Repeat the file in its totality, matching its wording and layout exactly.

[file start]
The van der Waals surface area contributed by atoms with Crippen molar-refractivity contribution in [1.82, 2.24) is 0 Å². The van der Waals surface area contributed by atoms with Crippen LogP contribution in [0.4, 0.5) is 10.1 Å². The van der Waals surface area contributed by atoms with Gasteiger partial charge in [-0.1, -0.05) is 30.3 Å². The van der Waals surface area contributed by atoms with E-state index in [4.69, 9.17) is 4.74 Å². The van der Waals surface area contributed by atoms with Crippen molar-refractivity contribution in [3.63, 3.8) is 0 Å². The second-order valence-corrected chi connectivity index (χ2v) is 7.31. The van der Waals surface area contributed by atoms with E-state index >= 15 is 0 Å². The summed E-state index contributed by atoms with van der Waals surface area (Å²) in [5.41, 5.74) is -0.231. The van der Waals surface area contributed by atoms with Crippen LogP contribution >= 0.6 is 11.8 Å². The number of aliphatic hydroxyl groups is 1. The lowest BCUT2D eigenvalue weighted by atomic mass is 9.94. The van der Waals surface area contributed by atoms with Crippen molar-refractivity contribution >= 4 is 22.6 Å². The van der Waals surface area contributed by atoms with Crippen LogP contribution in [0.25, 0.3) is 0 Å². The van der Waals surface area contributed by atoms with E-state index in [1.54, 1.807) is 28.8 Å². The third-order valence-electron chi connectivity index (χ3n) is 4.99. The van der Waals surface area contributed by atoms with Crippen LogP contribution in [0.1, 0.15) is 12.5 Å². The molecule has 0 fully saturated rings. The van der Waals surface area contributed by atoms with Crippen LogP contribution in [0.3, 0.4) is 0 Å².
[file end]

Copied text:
The van der Waals surface area contributed by atoms with Crippen molar-refractivity contribution in [1.82, 2.24) is 0 Å². The van der Waals surface area contributed by atoms with Crippen LogP contribution in [0.4, 0.5) is 10.1 Å². The van der Waals surface area contributed by atoms with Gasteiger partial charge in [-0.1, -0.05) is 30.3 Å². The van der Waals surface area contributed by atoms with E-state index in [4.69, 9.17) is 4.74 Å². The van der Waals surface area contributed by atoms with Crippen molar-refractivity contribution in [3.63, 3.8) is 0 Å². The second-order valence-corrected chi connectivity index (χ2v) is 7.31. The van der Waals surface area contributed by atoms with E-state index >= 15 is 0 Å². The summed E-state index contributed by atoms with van der Waals surface area (Å²) in [5.41, 5.74) is -0.231. The van der Waals surface area contributed by atoms with Crippen LogP contribution >= 0.6 is 11.8 Å². The number of aliphatic hydroxyl groups is 1. The lowest BCUT2D eigenvalue weighted by atomic mass is 9.94. The van der Waals surface area contributed by atoms with Crippen molar-refractivity contribution >= 4 is 22.6 Å². The van der Waals surface area contributed by atoms with Crippen LogP contribution in [0.25, 0.3) is 0 Å². The van der Waals surface area contributed by atoms with E-state index in [1.54, 1.807) is 28.8 Å². The third-order valence-electron chi connectivity index (χ3n) is 4.99. The van der Waals surface area contributed by atoms with Crippen LogP contribution in [0.1, 0.15) is 12.5 Å². The molecule has 0 fully saturated rings. The van der Waals surface area contributed by atoms with Crippen LogP contribution in [0.3, 0.4) is 0 Å².